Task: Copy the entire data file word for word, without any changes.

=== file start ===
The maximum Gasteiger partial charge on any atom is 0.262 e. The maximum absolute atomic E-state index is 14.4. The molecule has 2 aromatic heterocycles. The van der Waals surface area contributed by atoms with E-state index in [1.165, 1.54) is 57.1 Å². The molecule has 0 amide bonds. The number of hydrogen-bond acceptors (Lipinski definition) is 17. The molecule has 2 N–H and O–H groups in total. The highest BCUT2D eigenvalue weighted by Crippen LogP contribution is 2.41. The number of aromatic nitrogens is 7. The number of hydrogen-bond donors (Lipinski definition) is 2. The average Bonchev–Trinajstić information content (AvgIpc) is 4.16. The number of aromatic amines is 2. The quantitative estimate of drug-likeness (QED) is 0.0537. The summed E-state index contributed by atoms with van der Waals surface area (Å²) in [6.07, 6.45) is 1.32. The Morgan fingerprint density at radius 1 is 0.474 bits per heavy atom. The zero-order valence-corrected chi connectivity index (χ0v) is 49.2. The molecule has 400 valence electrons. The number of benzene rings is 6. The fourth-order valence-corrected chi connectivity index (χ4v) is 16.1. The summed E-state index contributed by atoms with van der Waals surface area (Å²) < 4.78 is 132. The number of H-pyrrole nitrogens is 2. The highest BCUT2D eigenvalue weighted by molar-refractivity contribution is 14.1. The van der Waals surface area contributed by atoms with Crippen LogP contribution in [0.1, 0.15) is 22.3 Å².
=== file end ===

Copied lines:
The maximum Gasteiger partial charge on any atom is 0.262 e. The maximum absolute atomic E-state index is 14.4. The molecule has 2 aromatic heterocycles. The van der Waals surface area contributed by atoms with E-state index in [1.165, 1.54) is 57.1 Å². The molecule has 0 amide bonds. The number of hydrogen-bond acceptors (Lipinski definition) is 17. The molecule has 2 N–H and O–H groups in total. The highest BCUT2D eigenvalue weighted by Crippen LogP contribution is 2.41. The number of aromatic nitrogens is 7. The number of hydrogen-bond donors (Lipinski definition) is 2. The average Bonchev–Trinajstić information content (AvgIpc) is 4.16. The number of aromatic amines is 2. The quantitative estimate of drug-likeness (QED) is 0.0537. The summed E-state index contributed by atoms with van der Waals surface area (Å²) in [6.07, 6.45) is 1.32. The Morgan fingerprint density at radius 1 is 0.474 bits per heavy atom. The zero-order valence-corrected chi connectivity index (χ0v) is 49.2. The molecule has 400 valence electrons. The number of benzene rings is 6. The fourth-order valence-corrected chi connectivity index (χ4v) is 16.1. The summed E-state index contributed by atoms with van der Waals surface area (Å²) < 4.78 is 132. The number of H-pyrrole nitrogens is 2. The highest BCUT2D eigenvalue weighted by molar-refractivity contribution is 14.1. The van der Waals surface area contributed by atoms with Crippen LogP contribution in [0.1, 0.15) is 22.3 Å².